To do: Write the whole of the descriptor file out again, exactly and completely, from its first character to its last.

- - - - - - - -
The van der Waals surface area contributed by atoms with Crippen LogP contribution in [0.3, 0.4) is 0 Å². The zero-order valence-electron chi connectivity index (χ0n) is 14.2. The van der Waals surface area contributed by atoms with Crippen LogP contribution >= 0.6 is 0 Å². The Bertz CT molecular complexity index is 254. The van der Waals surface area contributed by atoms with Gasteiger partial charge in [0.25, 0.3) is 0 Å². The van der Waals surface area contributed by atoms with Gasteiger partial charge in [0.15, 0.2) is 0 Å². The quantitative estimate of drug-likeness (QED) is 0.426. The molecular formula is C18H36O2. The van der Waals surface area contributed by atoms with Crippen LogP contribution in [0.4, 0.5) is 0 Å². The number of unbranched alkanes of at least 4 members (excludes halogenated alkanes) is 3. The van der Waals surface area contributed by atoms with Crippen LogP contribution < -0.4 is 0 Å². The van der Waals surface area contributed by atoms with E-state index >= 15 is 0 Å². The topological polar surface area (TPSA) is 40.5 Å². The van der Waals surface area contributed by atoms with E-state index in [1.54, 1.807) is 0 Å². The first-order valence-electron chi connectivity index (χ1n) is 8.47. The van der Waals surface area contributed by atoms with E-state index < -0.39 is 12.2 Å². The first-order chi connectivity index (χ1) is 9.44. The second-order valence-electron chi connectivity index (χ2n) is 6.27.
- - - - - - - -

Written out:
The van der Waals surface area contributed by atoms with Crippen LogP contribution in [0.3, 0.4) is 0 Å². The zero-order valence-electron chi connectivity index (χ0n) is 14.2. The van der Waals surface area contributed by atoms with Crippen LogP contribution >= 0.6 is 0 Å². The Bertz CT molecular complexity index is 254. The van der Waals surface area contributed by atoms with Gasteiger partial charge in [0.25, 0.3) is 0 Å². The van der Waals surface area contributed by atoms with Gasteiger partial charge in [0.15, 0.2) is 0 Å². The quantitative estimate of drug-likeness (QED) is 0.426. The molecular formula is C18H36O2. The van der Waals surface area contributed by atoms with Crippen LogP contribution in [0.4, 0.5) is 0 Å². The number of unbranched alkanes of at least 4 members (excludes halogenated alkanes) is 3. The van der Waals surface area contributed by atoms with Crippen LogP contribution < -0.4 is 0 Å². The van der Waals surface area contributed by atoms with E-state index >= 15 is 0 Å². The topological polar surface area (TPSA) is 40.5 Å². The van der Waals surface area contributed by atoms with E-state index in [1.54, 1.807) is 0 Å². The first-order valence-electron chi connectivity index (χ1n) is 8.47. The van der Waals surface area contributed by atoms with E-state index < -0.39 is 12.2 Å². The first-order chi connectivity index (χ1) is 9.44. The second-order valence-electron chi connectivity index (χ2n) is 6.27.